Written and Photography by Cheryl A. Fallstead
Knitters and crocheters are known to be people with warm hearts because, besides making a wide range of projects with yarn for themselves, family, and friends, many also create their crafts for complete strangers who are in need. From baby hats to scarves for vets or the homeless, from socks for soldiers to knitted “knockers” for breast cancer patients, from blankets to sweaters, they are working their knitting needles and crochet hooks to help others around the world.
Some projects are hyper-local with all crafts staying within the community. Others are distributed to spots around the world. Needle workers have a multitude of projects for which they can create. All they need to do is find the one that resonates with their passions.
Project Linus is a national organization with a local chapter of 70 enthusiastic “blanketeers” and numerous anonymous crafters who create over 300 quilts and knitted or crocheted blankets each month for children from birth to age 18, which are then distributed to 38 organizations including hospitals, police and fire departments, and community agencies. The group meets the third Wednesday monthly at Good Samaritan in the Creative Arts Room (3011 Buena Vida Circle) from 9am until noon, to work on projects together, turn in what they’ve completed at home, and sort them for distribution. They created 3,621 blankets just last year. Crafters don’t need to attend the meeting to donate, however, as finished projects or donated acrylic yarn can also be dropped off at Joann, Bernina, Sew What’s New, or Quillin Fiber Arts. Volunteer Karen Luces says all blankets must be new, explaining children can know, “I have a new blanket and it’s all mine.”
Marilyn Harvey, who started making knitted baby caps for charity, has made over 190 blankets for Project Linus since she started knitting for them in 2011. She says, “We travel a lot and I knit wherever we go.”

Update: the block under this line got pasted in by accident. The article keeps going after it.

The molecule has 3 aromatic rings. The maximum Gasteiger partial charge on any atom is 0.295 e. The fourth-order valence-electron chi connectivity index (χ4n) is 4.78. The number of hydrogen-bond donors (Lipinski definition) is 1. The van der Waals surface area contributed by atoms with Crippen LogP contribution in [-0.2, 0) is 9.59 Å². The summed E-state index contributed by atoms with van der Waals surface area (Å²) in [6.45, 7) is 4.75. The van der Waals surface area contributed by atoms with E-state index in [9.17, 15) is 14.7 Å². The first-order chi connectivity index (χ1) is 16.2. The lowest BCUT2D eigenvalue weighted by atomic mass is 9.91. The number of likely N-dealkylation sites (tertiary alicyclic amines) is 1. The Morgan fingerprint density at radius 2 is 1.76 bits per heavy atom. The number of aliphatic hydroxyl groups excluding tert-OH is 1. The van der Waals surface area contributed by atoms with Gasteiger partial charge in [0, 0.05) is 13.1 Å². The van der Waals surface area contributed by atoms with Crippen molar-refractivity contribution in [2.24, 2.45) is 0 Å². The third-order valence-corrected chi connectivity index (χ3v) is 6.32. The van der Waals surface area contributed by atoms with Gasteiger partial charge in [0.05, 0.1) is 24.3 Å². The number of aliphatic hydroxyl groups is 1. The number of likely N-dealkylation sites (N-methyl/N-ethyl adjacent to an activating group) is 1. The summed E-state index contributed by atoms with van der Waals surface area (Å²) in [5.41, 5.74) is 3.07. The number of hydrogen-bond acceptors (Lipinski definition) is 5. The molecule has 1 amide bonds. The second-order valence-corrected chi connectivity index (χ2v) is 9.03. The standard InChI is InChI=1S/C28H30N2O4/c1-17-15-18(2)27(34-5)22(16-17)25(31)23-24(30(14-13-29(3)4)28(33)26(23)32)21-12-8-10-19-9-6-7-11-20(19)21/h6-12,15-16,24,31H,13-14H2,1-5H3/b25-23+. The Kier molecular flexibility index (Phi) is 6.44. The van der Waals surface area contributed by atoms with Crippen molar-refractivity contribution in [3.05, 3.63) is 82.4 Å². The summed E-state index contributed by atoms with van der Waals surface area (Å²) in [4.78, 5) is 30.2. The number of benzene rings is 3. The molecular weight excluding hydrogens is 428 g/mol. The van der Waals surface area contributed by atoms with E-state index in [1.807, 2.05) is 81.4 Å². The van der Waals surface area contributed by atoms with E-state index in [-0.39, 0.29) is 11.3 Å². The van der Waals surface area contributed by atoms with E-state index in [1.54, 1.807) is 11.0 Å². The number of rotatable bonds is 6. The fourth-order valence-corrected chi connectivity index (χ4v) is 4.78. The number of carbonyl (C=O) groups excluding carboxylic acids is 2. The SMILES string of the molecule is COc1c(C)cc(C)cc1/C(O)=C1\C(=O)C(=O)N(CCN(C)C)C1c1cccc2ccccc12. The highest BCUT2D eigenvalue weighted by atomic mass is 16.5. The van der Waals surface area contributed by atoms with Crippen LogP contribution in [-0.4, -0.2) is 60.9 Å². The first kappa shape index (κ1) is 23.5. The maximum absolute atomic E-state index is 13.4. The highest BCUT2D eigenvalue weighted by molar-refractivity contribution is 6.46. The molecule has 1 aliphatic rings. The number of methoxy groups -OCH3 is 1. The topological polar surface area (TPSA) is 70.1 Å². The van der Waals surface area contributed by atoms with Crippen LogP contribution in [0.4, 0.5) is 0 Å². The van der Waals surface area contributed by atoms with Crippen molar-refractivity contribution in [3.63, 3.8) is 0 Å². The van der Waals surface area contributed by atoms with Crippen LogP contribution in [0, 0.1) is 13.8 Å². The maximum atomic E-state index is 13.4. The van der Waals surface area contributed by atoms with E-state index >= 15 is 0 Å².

Unravelers Knitting Guild
The Unravelers Knitting Guild is an organization of knitters, many of whom participate in charitable projects. In 2017, they made knitted toys which were given to the police department to distribute to children in distressed situations. They also gift La Casa with washcloths, hats, scarves, and other items for the families the organization serves. They meet the second Saturday of the month from 10am until noon at Encantada Mobile Home Park on Solano in the community room. Membership is $10 per year.
My Place Jewell
Dedri Quillin of Quillin Fiber Arts last year collected knitted scarves as part of Knit Your Bit, a national program to provide warm scarves for veterans. Last year she delivered over 100 scarves to the veterans’ home in Truth or Consequences. Jewell, of My Place Jewell, who is both a dancer and a spinner, involved her dancers in the effort, creating hats and scarves for both veterans and homeless children. Scarves for vets or children, as well as tiny hats for premature babies, may be dropped off.
My Place Jewell
132-B Wyatt Drive
Knit for Kids